Halloween and Other Fall Happenings


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Fall brings with it certain happenings: leaves changing colors, kids dressing up for Halloween, cool evenings, the change back from Daylight Saving Time, and, in the business world, the beginning of the annual budgeting process, as well as the time to revisit sales compensation programs. It is the last of these annual events that presents a significant challenge to many businesses.

Sales compensation plans are important to the success of a company, yet many organizations fail to get it right the first time. So when fall rolls around and the sales numbers are as cool as the weather, companies begin to review their sales compensation program, intending to make changes. Changing the plan on an annual basis is time consuming, and has a detrimental effect on the sales forces’ perception of why the company keeps making these changes; credibility generally suffers as a result. Assuming that an organization has done its homework and recognizes that its program is not achieving the intended results, a plan redesign can be accomplished in time to permit a new plan to be developed, tested, and readied for roll-out well before its effective date, usually the beginning of the next fiscal or calendar year. In order to achieve the desired results, it is best not to be rushed, but rather to have sufficient time in which to review and redesign the plan without the extra pressure of an unrealistic, last minute deadline.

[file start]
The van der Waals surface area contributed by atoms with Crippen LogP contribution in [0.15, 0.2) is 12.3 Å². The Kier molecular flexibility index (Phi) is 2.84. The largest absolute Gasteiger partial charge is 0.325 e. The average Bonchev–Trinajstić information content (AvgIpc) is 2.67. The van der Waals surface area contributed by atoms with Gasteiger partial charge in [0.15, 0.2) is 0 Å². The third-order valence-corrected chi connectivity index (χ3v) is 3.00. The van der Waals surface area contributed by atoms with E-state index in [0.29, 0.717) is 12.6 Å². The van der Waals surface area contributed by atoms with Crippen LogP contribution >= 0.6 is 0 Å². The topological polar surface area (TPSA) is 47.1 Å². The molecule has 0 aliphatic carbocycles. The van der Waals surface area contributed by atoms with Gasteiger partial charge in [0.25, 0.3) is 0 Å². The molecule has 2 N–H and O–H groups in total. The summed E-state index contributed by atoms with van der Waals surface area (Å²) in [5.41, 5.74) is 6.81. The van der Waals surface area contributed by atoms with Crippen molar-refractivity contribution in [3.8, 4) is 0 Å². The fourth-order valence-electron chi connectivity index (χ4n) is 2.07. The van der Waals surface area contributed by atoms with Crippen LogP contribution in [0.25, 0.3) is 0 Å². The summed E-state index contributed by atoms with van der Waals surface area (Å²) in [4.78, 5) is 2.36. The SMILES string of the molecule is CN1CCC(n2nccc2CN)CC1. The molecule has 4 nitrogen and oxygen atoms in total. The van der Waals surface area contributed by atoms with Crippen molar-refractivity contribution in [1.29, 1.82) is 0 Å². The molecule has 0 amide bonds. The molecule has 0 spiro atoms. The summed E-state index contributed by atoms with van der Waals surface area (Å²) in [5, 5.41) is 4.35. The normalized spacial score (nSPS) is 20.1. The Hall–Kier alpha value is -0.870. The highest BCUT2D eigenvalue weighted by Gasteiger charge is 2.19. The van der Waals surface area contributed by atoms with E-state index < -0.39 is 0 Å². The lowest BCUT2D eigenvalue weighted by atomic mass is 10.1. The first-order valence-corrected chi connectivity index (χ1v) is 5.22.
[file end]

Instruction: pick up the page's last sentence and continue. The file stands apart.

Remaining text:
In order to accomplish this in a systematic and effective manner, we suggest that the following six (6) step approach be taken:

Step 1 - Clarify the Sales and Marketing Strategy: Although this seems very elementary, it is not unusual for a company to attempt to design a new sales compensation plan without having a consensus among Senior Management as to where their sales focus should be, which products or services to emphasize, and in some cases, what the role of the sales person should be. We recognize that some of these factors will change during the course of a year, and the plan should allow for the focus to be modified without radically altering the plan or having “to throw the baby out with the bath water”. Once the focus items have been identified, they need to be prioritized from most important to least important.